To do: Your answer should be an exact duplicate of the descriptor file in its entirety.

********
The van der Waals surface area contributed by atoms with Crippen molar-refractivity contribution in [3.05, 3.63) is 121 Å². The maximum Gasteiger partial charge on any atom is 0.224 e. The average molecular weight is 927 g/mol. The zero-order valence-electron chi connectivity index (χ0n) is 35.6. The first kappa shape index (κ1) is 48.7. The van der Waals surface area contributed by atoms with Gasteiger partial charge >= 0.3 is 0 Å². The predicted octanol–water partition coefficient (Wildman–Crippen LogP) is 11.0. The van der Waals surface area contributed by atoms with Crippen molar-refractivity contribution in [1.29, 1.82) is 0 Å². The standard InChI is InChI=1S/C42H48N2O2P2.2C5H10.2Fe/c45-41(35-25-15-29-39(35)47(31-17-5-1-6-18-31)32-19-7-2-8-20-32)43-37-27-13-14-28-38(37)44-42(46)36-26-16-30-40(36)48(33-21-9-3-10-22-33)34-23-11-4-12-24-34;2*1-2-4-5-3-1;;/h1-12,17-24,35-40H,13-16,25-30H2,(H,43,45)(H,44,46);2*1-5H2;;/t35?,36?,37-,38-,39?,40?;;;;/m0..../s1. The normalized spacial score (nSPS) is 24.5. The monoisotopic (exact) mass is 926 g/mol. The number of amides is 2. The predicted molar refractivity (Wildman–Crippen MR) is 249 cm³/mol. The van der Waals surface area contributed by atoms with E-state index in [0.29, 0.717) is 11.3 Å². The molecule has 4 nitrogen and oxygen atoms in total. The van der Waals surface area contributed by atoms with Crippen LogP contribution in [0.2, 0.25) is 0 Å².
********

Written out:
The van der Waals surface area contributed by atoms with Crippen molar-refractivity contribution in [3.05, 3.63) is 121 Å². The maximum Gasteiger partial charge on any atom is 0.224 e. The average molecular weight is 927 g/mol. The zero-order valence-electron chi connectivity index (χ0n) is 35.6. The first kappa shape index (κ1) is 48.7. The van der Waals surface area contributed by atoms with Gasteiger partial charge >= 0.3 is 0 Å². The predicted octanol–water partition coefficient (Wildman–Crippen LogP) is 11.0. The van der Waals surface area contributed by atoms with Crippen molar-refractivity contribution in [1.29, 1.82) is 0 Å². The standard InChI is InChI=1S/C42H48N2O2P2.2C5H10.2Fe/c45-41(35-25-15-29-39(35)47(31-17-5-1-6-18-31)32-19-7-2-8-20-32)43-37-27-13-14-28-38(37)44-42(46)36-26-16-30-40(36)48(33-21-9-3-10-22-33)34-23-11-4-12-24-34;2*1-2-4-5-3-1;;/h1-12,17-24,35-40H,13-16,25-30H2,(H,43,45)(H,44,46);2*1-5H2;;/t35?,36?,37-,38-,39?,40?;;;;/m0..../s1. The normalized spacial score (nSPS) is 24.5. The monoisotopic (exact) mass is 926 g/mol. The number of amides is 2. The predicted molar refractivity (Wildman–Crippen MR) is 249 cm³/mol. The van der Waals surface area contributed by atoms with E-state index in [0.29, 0.717) is 11.3 Å². The molecule has 4 nitrogen and oxygen atoms in total. The van der Waals surface area contributed by atoms with Crippen LogP contribution in [0.2, 0.25) is 0 Å².